Google to Sell Heads-Up Display Glasses by Year’s End

Print Version
Share to a friend

People who constantly reach into a pocket to check a smartphone for bits of information will

soon have another option: a pair of Google-made glasses that will be able to stream information

to the wearer’s eyeballs in real time.

According to several Google employees familiar with the project who asked not to be named,

the glasses will go on sale to the public by the end of the year.

These people said they are expected “to cost around the price of current smartphones,”

or $250 to $600.

The people familiar with the Google glasses said they would be Android-based, and will include

a small screen that will sit a few inches from someone’s eye. They will also have a 3G or 4G

data connection and a number of sensors including motion and GPS.


A Google spokesman declined to comment on the project.

Seth Weintraub, a blogger for 9 to 5 Google, who first wrote about the glasses project in December,

and then discovered more information about them this month, also said the glasses would be

Android-based and cited a source that described their look as that of a pair of Oakley Thumps.

They will also have a unique navigation system. “The navigation system currently used is a head

tilting to scroll and click,” Mr. Weintraub wrote this month. “We are told it is very quick to learn

and once the user is adept at navigation, it becomes second nature and almost indistinguishable

to outside users.”

The glasses will have a low-resolution built-in camera that will be able to monitor the world in

real time and overlay information about locations, surrounding buildings and friends who might be nearby,

according to the Google employees. The glasses are not designed to be worn constantly — although

Google expects some of the nerdiest users will wear them a lot — but will be more like smartphones,

used when needed.

Internally, the Google X team has been actively discussing the privacy implications of the glasses

and the company wants to ensure that people know if they are being recorded by someone wearing a

pair of glasses with a built-in camera.


The project is currently being built in the Google X offices, a secretive laboratory near Google’s

main campus that is charged with working on robots, space elevators and dozens of other

futuristic projects.

One of the key people involved with the glasses is Steve Lee, a Google engineer and creator of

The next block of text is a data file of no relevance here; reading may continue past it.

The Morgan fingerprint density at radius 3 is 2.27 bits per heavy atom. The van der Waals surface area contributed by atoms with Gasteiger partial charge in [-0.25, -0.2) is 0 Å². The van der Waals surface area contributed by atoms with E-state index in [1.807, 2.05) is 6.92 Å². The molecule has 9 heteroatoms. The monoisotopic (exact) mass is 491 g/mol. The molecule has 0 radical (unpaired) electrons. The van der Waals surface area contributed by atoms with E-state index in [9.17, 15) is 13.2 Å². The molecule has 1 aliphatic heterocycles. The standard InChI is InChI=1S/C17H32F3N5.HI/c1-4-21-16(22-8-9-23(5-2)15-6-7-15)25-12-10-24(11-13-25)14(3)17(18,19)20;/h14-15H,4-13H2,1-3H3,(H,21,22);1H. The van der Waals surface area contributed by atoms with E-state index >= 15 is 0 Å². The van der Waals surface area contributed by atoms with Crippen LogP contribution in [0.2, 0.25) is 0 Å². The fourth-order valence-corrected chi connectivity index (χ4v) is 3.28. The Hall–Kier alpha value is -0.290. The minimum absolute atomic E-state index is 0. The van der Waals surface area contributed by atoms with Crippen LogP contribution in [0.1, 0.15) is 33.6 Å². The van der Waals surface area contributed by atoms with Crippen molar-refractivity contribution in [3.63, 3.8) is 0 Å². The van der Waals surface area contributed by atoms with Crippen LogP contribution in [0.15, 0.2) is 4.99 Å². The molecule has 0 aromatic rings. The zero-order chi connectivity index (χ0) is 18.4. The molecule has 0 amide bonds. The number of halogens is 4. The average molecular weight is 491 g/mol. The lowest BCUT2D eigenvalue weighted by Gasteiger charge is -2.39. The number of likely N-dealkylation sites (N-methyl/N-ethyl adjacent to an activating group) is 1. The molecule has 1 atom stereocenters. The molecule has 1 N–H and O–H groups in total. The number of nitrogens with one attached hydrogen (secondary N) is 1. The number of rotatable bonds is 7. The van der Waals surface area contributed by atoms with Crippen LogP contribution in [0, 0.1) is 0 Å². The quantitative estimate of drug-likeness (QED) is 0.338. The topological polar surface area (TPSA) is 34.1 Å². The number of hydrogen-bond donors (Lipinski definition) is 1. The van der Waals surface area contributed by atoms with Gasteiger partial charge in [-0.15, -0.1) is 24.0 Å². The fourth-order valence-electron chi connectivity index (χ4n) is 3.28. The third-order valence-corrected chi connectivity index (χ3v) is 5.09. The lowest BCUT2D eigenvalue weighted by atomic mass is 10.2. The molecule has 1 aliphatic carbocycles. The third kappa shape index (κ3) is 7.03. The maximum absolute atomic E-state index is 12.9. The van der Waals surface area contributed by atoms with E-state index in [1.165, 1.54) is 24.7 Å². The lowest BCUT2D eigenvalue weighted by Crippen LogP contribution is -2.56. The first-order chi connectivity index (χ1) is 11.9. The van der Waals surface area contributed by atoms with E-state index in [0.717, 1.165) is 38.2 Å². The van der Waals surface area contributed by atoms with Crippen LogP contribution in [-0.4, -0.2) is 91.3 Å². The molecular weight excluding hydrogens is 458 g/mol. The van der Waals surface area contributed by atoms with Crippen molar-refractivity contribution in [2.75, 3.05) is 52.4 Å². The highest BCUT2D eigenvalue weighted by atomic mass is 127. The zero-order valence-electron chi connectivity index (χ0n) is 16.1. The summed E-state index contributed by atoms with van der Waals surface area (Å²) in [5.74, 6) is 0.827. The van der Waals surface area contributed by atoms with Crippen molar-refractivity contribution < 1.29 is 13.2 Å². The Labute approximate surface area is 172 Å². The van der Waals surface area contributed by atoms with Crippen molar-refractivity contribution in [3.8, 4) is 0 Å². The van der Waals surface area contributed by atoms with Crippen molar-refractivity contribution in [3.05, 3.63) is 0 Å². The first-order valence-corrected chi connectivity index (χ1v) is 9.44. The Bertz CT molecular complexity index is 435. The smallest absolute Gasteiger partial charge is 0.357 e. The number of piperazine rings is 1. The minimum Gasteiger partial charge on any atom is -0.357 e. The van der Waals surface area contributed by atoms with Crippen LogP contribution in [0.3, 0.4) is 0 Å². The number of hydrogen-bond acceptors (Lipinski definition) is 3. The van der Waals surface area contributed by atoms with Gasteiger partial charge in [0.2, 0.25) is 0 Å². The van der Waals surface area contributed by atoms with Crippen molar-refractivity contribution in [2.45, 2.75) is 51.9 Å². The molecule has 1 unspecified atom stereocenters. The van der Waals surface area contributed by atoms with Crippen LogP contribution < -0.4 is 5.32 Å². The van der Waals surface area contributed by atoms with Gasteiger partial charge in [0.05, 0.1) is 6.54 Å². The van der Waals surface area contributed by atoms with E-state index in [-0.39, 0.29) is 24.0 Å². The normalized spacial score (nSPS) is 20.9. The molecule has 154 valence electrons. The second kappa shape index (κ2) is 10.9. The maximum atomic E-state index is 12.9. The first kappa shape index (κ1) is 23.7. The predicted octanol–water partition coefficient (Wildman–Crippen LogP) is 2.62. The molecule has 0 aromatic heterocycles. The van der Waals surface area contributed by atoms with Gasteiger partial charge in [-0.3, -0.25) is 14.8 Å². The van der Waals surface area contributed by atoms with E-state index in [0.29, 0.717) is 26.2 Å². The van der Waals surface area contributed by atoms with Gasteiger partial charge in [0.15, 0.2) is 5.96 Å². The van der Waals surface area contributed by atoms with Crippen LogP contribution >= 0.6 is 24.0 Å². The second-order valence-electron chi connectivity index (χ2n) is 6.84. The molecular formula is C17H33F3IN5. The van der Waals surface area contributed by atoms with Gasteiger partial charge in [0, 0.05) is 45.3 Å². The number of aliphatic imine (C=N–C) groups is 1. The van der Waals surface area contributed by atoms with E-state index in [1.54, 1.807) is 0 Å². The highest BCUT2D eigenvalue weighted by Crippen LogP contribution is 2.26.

the Google mapping software, Latitude. As a result of Mr. Lee’s involvement, location information

will be paramount in the first version released to the public, several people who have seen the

glasses said. The other key leader on the glasses project is Sergey Brin, Google’s co-founder,

who is currently spending most of his time in the Google X labs.

One Google employee said the glasses would tap into a number of Google software products that

are currently available and in use today, but will display the information in an augmented reality view,

rather than as a Web browser page like those that people see on smartphones.

The glasses will send data to the cloud and then use things like Google Latitude to share location,

Google Goggles to search images and figure out what is being looked at, and Google Maps to show

other things nearby, the Google employee said. “You will be able to check in to locations with your

friends through the glasses,” they added.


Everyone I spoke with who was familiar with the project repeatedly said that Google was not thinking

about potential business models with the new glasses. Instead, they said, Google sees the project

as an experiment that anyone will be able to join. If consumers take to the glasses when they are

released later this year, then Google will explore possible revenue streams.

As I noted in a Disruptions column last year, Apple engineers are also exploring wearable computing,

but the company is taking a different route, focusing on computers that strap around someone’s wrist.

Last week The San Jose Mercury News discovered plans by Google to build a $120 million electronics

testing facility that will be involved in testing “precision optical technology.”